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Music is always framed by context, shrouded by landscapes both internal and external. Growing up on the Isle of Lewis, Colin Macleod has let the desolate beauty of the Scottish Hebrides seep into his soul, with the open expanse of that Atlantic drift practically stamped on each song.
Musical from a young age – truth by told, it was the only thing that retained his attention – it took a support slot with super-producer Ethan Johns in the Highlands to give him the spark he needed. The two hit it off, developing an intensely close creative relationship that allowing Colin MacLeod’s songwriting to blossom, with his eagerly awaited debut album now in sight.
“We spent a lot of time on this,” he tells Clash over the phone, during a rare day off in his touring schedule. “We spent a lot of time first developing the sound of the album, so when it actually came time to get in and do it we went in for a few weeks and bashed it all out. It’s not a live record, as such, but everything is tracked live.”
“The songs were all there – I started on the guitar, and took it to the band. So it’s all live takes, to get that feel, but the actual process of developing the songs took a long time. I spent more time recording the demos than I did recording the album just because I was exploring the sonics more, and the actual feel of the album.”
A fastidious artist, Colin Macleod’s songwriting has a wide-open feel, like Springsteen transplanted into an area of Scotland seeped in tradition. “That expansive sound is a reflection of the landscape, really,” he says. “If you look at a band like Sigur Ros or Mogwai, they make music that is directly influenced by its surroundings. I love that classic sound, from Springsteen to Tom Petty, a fantastic, great American sound.”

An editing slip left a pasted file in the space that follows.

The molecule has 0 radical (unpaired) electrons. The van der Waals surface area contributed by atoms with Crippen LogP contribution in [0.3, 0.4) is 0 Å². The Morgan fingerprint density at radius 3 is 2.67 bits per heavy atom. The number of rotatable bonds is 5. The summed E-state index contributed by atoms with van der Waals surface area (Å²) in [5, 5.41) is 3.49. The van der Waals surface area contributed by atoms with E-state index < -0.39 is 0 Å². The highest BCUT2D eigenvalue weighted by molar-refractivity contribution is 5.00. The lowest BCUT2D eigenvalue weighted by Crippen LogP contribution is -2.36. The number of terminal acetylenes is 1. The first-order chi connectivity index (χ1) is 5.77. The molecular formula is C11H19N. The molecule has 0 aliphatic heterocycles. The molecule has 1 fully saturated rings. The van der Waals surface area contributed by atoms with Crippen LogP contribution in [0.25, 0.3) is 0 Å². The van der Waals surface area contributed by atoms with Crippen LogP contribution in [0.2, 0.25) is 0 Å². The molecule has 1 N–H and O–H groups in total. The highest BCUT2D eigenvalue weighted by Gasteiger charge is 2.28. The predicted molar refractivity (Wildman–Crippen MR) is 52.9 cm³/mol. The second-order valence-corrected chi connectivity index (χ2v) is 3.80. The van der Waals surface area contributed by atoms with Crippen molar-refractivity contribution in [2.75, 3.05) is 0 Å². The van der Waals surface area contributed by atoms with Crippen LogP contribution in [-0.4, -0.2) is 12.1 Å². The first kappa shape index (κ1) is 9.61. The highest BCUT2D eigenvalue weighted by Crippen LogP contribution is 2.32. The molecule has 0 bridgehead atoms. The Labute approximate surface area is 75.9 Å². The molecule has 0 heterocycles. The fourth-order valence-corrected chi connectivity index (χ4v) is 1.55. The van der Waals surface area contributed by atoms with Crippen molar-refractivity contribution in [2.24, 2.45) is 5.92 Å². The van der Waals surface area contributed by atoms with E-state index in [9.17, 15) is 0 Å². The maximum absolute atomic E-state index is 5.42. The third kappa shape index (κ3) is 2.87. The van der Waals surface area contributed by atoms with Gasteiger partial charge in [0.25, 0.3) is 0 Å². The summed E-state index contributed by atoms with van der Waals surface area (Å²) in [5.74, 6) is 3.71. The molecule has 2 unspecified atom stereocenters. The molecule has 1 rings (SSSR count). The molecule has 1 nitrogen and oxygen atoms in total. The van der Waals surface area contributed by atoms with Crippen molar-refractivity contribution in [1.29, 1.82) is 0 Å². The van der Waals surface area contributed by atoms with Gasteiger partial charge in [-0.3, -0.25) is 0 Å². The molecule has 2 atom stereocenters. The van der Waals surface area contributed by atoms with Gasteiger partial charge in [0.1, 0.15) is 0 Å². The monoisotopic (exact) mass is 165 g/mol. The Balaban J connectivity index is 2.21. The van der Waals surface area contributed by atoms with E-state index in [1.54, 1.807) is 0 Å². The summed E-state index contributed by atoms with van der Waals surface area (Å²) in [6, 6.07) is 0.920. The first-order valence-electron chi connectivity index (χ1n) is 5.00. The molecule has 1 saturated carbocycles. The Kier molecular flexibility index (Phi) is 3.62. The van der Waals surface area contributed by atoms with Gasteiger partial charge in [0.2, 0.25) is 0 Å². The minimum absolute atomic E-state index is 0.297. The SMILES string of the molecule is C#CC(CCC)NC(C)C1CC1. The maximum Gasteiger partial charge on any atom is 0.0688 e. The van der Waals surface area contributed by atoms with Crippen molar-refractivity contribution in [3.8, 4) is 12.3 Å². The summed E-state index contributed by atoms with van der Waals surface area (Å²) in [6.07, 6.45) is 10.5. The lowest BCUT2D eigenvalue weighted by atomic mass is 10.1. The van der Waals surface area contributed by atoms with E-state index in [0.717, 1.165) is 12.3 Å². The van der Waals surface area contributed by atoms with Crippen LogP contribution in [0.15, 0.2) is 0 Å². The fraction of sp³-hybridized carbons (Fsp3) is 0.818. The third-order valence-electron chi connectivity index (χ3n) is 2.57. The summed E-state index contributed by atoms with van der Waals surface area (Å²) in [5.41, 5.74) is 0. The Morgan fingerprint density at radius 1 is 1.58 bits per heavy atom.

“I’ve never really written anything other than songs, and I try to be as honest as possible in my lyrics,” he continues. “Stay true to what I write. It comes from that. I’ve always been a big fan of storytelling in songs, I suppose it comes from country music – I’m a massive country music fan. It’s relaying the situation within the first line of song – so you knew what would happen, who was talking to you… and I love that.”
Observing the tightknit community he was brought up, Colin Macleod’s music fuses spectral Americana with a ghostly sense of what it means to grow up on the fringes. At its core, though, is a simple, unadorned passion for making music.
“It’s always been about making good music,” he says simply. “The driving force for me has always been about being proud of a song. And that’s it. Everything else comes along after that.”
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